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PARIS. Academy of Sciences, January 9.—M. Troost in the chair.—The external or superficial conductivity representing for a given body the cooling power of a fluid current: J. Boussinesq.—The micrographical study of the meteorite of the Diablo Canyon: H. Moissan and F. Osmond. The micrographical study of this meteorite has shown that the metallic parts, apparently homogeneous, frequently contain irregular microscopic nuclei formed of superposed layers of phosphide and carbide of iron. A detailed examination of nodules which have not been submitted to external oxidation made it clear that they are formed of sulphide of iron surrounded by successive layers of iron phosphide and carbide. In certain cases the laminated structure of the nodules showed that they had been submitted to very considerable pressures.—Trypanosomiasis and the tsetse-fly in French Guinea: A. Laveran. Specimens of Glossina, or the tsetse-fly, have been found in all parts of French Guinea, and in places where the existence of diseases due to trypanosomes has been already demonstrated. These trypanosomes attack horses as well as human beings, and a detailed account of the course of the disease in a horse, together with the results of a post-mortem examination of the animal, are given.— Observations on the Borrelly comet (December 28, 1904) made with the large equatorial at the Observatory of Bordeaux: G. Rayet. Two sets of observations were made on December 31, 1904, and one on January 2. On the latter evening the sky was clear, and the comet appeared as a nearly round nebulosity of about 1′ in diameter, possessing a stellar nucleus of the thirteenth magnitude.—On a method of reading large surfaces of mercury: A. Berget. A collimator with a well illuminated very narrow slit is placed behind the column to be read, and an ungraduated thermometer tube in front. A luminous line, the focal line of a cylindrical mirror, is formed, and ends with great sharpness at a fixed point, which can be read off in a cathetometer with an accuracy of 0.01 mm.— The attraction observed between liquid drops suspended in a liquid of the same density: V. Cremieu. Drops of olive oil, suspended in a mixture of alcohol and water of as nearly as possible the same density as the oil, ascend or descend in a vertical straight line, with extreme slowness, if precautions against changes of temperature and shaking are taken. If two or more drops are present in the dilute alcohol at the same time, there is an attraction between the two drops which is manifested by their following curved paths instead of vertically straight ones.—On the photogenic radio-active properties of calcined coral placed in a radiant vacuum and submitted to the influence of the kathode rays: Gaston Séguy. Amongst various substances examined calcined coral (carbonate of lime and magnesia) gave the most intense phosphorescence as measured by the action on a photographic plate. Phosphorescent coral excites the fluorescence of barium platinocyanide screens, and is very rich in ultra-violet rays.— Concerning the action of very low temperatures on the phosphorescence of certain sulphides: F. P. Le Roux. The maximum potential light energy which can be induced in a given phosphorescent body by a given light is independent of the temperature. Variations of temperature can only have an influence on the velocity of transformation of the potential into the actual light energy.—On a supposed demonstration of the existence of the n-rays by photographic methods: M. Chanoi and M. Perrigot. The authors have repeated an experiment of M. Bordier's on the photographic detection of the n-rays emitted by tempered steel, with contrary results. They find that two equal masses of lead and tempered steel, placed identically on screens comparable as to thickness and insolation, never give different halos, whatever may be the duration of the exposure.—The special sensibility of the physiological ear for certain vowels: M. Marage.—On the fluorides of indium and rubidium: C. Chabrié and A. Bouchonnet. The fluoride of indium was prepared by dissolving the hydroxide of the metal in hydrofluoric acid, and was found on analysis to possess the composition In2F6.18H2O. It emits acid vapours, and is completely decomposed on ignition to redness. On treating rubidium carbonate with hydrofluoric acid and evaporating to dryness the acid fluoride RbF. HF is obtained.—The limit of the reaction between diazobenzene and aniline: Léo Vigrnon. Aminoazobenzene does not react with diazobenzene either in aqueous or alcoholic solution. Aniline reacts with diazoaminoazobenzene chloride in presence of potassium carbonate giving a diazoamine.—Camphene, camphenylone, isoborneol, and camphor: L. Bouveault and G. Blanc. The tertiary alcohol, methylcamphenylol, was prepared from camphenylone by Grignard's reaction. The reaction of this alcohol with pyruvic acid at 140°–150° C. has been studied.—On the diastatic coagulation of starch: J. Wolff and A. Fernbach.—The estimation of carbon monoxide in confined atmospheres: Albert Lévy and A. Pécoul. The authors utilise the reaction first indicated by M. Gautier between carbon monoxide and iodic anhydride at 80° C, modifying the method by receiving the vapours of iodine in a small quantity of pure chloroform. The amount of iodine set free is ascertained calorimetrically by comparison with a set of sealed tubes containing known quantities of iodine. It is possible in this way to measure in four litres of air only down to 1/200,000 of carbon monoxide by volume. A test analysis with an artificially prepared atmosphere is given to show the accuracy of the method.—On the rational estimation of gluten in wheaten flour: E. Fleurent. It is shown that by taking certain precautions as to the temperature and lime contents of the wash water, and fixing the time of washing, it is possible to obtain results by the mechanical method which agree well with the chemical method.—Physicochemical researches on hæmolysis: Victor Henri.—The comet e 1904, discovered December 28, 1904, at the Observatory of Marseilles: M. Borrelly.—The provisional elements of the new Borrelly comet (1904 December 28): G. Fayet and E. Maubant.—On the isochronism of the pendulum in the astronomical clock: Ch. Féry. For an amplitude between 2° 13′ and 2° 29′, that is, for a variation of amplitude of about 9 mm., the variation of the rate was nil, or there was a minimum for the time of oscillation. This result is probably due to a want of isochronism of the escapement.—On the value of the magnetic elements on January 1: Th. Moureaux.—Osmotic communication in fishes between the internal and external media: Jean Gautrelet. Referring to a recent paper by M. Quinton, the author directs attention to a paper of his bearing on the same subject published in 1902.–On the infection of Padda oryzivora by Trypanosoma paddae and by Halteri-diuni Danilewskyi: M. Thiroux.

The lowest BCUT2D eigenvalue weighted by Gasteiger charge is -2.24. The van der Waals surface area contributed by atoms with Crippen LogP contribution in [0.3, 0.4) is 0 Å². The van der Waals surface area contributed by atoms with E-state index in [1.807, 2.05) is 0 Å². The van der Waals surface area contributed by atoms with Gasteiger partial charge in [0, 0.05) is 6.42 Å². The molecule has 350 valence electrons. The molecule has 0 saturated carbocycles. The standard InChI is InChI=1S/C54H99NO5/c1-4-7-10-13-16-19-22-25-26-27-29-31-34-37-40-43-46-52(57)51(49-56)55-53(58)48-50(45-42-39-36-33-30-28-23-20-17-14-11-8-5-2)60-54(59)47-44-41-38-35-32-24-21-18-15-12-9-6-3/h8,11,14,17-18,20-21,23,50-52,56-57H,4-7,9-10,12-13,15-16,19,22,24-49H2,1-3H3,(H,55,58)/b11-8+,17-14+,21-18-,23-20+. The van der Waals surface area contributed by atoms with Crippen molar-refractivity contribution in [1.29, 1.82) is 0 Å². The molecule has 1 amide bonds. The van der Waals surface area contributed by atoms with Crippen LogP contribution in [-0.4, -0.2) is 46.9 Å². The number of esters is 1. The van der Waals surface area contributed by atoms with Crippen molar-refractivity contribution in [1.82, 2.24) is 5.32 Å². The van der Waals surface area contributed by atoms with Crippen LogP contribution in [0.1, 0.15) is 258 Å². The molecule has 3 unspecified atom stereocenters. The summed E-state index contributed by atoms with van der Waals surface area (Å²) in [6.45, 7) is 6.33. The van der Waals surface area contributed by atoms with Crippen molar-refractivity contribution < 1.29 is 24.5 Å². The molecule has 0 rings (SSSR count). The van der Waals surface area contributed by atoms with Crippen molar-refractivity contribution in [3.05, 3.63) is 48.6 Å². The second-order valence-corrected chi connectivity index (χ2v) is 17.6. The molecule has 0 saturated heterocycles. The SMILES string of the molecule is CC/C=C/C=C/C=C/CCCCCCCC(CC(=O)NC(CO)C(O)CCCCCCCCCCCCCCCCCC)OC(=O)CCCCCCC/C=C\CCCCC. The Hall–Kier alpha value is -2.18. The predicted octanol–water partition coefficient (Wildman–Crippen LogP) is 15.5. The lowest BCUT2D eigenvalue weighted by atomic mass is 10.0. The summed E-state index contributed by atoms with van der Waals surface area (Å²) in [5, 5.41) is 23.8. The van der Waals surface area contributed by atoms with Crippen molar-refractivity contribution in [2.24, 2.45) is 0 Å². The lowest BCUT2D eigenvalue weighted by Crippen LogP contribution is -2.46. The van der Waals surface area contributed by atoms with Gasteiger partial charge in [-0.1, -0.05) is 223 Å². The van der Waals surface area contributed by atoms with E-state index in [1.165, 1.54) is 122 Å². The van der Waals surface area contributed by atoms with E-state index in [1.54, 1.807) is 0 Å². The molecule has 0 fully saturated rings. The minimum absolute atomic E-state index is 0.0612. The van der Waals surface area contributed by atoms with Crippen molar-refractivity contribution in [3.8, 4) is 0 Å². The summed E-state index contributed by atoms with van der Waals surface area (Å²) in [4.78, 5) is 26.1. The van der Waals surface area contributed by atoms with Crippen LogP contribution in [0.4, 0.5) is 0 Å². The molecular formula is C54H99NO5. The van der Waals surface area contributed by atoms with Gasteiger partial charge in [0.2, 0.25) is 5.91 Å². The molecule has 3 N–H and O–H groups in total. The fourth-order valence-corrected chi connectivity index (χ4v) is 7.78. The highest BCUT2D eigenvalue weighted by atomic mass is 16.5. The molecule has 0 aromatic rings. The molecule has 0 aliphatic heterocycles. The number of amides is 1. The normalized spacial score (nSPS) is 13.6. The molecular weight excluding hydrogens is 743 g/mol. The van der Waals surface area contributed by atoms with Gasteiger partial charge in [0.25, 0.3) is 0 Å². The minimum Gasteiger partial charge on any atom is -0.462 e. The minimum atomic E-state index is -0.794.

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https://doi.org/10.1038/071287a0